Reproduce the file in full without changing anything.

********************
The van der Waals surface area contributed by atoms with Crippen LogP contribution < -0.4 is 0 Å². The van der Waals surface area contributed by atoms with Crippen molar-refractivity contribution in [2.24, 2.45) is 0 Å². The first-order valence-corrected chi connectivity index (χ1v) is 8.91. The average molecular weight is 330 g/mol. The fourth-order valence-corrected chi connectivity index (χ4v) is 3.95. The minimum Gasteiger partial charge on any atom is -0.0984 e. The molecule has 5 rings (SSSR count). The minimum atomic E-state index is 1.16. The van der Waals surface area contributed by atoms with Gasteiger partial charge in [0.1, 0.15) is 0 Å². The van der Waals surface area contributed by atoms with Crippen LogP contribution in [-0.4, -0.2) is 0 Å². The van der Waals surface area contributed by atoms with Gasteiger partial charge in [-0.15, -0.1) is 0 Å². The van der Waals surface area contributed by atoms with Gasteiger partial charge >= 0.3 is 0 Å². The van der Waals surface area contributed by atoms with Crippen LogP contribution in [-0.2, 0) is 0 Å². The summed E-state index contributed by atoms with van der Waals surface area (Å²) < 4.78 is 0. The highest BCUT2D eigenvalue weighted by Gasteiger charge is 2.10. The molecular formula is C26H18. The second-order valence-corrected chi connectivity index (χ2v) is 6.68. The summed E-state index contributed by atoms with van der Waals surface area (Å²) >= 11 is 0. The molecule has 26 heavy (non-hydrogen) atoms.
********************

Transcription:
The van der Waals surface area contributed by atoms with Crippen LogP contribution < -0.4 is 0 Å². The van der Waals surface area contributed by atoms with Crippen molar-refractivity contribution in [2.24, 2.45) is 0 Å². The first-order valence-corrected chi connectivity index (χ1v) is 8.91. The average molecular weight is 330 g/mol. The fourth-order valence-corrected chi connectivity index (χ4v) is 3.95. The minimum Gasteiger partial charge on any atom is -0.0984 e. The molecule has 5 rings (SSSR count). The minimum atomic E-state index is 1.16. The van der Waals surface area contributed by atoms with Gasteiger partial charge in [0.1, 0.15) is 0 Å². The van der Waals surface area contributed by atoms with Crippen LogP contribution in [-0.4, -0.2) is 0 Å². The van der Waals surface area contributed by atoms with Gasteiger partial charge in [-0.15, -0.1) is 0 Å². The van der Waals surface area contributed by atoms with Gasteiger partial charge >= 0.3 is 0 Å². The van der Waals surface area contributed by atoms with Crippen LogP contribution in [-0.2, 0) is 0 Å². The summed E-state index contributed by atoms with van der Waals surface area (Å²) < 4.78 is 0. The highest BCUT2D eigenvalue weighted by Gasteiger charge is 2.10. The molecular formula is C26H18. The second-order valence-corrected chi connectivity index (χ2v) is 6.68. The summed E-state index contributed by atoms with van der Waals surface area (Å²) >= 11 is 0. The molecule has 26 heavy (non-hydrogen) atoms.